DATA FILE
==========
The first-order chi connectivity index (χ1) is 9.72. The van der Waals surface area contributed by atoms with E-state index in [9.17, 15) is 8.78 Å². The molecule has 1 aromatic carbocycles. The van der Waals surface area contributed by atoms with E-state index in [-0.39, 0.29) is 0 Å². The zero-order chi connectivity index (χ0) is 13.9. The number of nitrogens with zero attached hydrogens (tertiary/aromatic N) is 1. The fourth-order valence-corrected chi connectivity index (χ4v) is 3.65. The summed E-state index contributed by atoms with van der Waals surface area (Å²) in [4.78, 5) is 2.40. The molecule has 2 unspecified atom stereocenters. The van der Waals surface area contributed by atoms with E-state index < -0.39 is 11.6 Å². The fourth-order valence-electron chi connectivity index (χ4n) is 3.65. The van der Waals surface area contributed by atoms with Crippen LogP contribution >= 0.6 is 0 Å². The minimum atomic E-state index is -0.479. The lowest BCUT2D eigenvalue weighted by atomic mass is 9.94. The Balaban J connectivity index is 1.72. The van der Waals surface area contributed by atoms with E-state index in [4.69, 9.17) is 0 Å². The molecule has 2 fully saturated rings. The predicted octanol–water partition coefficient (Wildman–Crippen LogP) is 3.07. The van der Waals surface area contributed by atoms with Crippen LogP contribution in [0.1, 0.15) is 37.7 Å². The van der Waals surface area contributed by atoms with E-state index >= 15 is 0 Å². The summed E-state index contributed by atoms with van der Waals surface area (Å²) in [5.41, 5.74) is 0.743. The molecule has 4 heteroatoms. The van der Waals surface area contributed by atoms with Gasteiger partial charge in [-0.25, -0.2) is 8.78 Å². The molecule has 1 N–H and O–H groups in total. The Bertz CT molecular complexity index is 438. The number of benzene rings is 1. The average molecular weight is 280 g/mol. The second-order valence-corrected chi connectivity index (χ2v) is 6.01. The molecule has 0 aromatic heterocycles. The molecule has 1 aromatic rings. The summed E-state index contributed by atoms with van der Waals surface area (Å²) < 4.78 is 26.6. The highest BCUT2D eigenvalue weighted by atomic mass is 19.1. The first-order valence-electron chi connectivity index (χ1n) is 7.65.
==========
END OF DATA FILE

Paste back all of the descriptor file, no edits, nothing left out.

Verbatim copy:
The first-order chi connectivity index (χ1) is 9.72. The van der Waals surface area contributed by atoms with E-state index in [9.17, 15) is 8.78 Å². The molecule has 1 aromatic carbocycles. The van der Waals surface area contributed by atoms with E-state index in [-0.39, 0.29) is 0 Å². The zero-order chi connectivity index (χ0) is 13.9. The number of nitrogens with zero attached hydrogens (tertiary/aromatic N) is 1. The fourth-order valence-corrected chi connectivity index (χ4v) is 3.65. The summed E-state index contributed by atoms with van der Waals surface area (Å²) in [4.78, 5) is 2.40. The molecule has 2 unspecified atom stereocenters. The van der Waals surface area contributed by atoms with E-state index < -0.39 is 11.6 Å². The fourth-order valence-electron chi connectivity index (χ4n) is 3.65. The van der Waals surface area contributed by atoms with Crippen LogP contribution >= 0.6 is 0 Å². The minimum atomic E-state index is -0.479. The lowest BCUT2D eigenvalue weighted by atomic mass is 9.94. The Balaban J connectivity index is 1.72. The van der Waals surface area contributed by atoms with E-state index in [4.69, 9.17) is 0 Å². The molecule has 2 fully saturated rings. The predicted octanol–water partition coefficient (Wildman–Crippen LogP) is 3.07. The van der Waals surface area contributed by atoms with Crippen LogP contribution in [0.1, 0.15) is 37.7 Å². The van der Waals surface area contributed by atoms with E-state index >= 15 is 0 Å². The summed E-state index contributed by atoms with van der Waals surface area (Å²) in [5.41, 5.74) is 0.743. The molecule has 4 heteroatoms. The van der Waals surface area contributed by atoms with Gasteiger partial charge in [-0.25, -0.2) is 8.78 Å². The molecule has 1 N–H and O–H groups in total. The Bertz CT molecular complexity index is 438. The number of benzene rings is 1. The average molecular weight is 280 g/mol. The second-order valence-corrected chi connectivity index (χ2v) is 6.01. The molecule has 0 aromatic heterocycles. The molecule has 1 aromatic rings. The summed E-state index contributed by atoms with van der Waals surface area (Å²) < 4.78 is 26.6. The highest BCUT2D eigenvalue weighted by atomic mass is 19.1. The first-order valence-electron chi connectivity index (χ1n) is 7.65.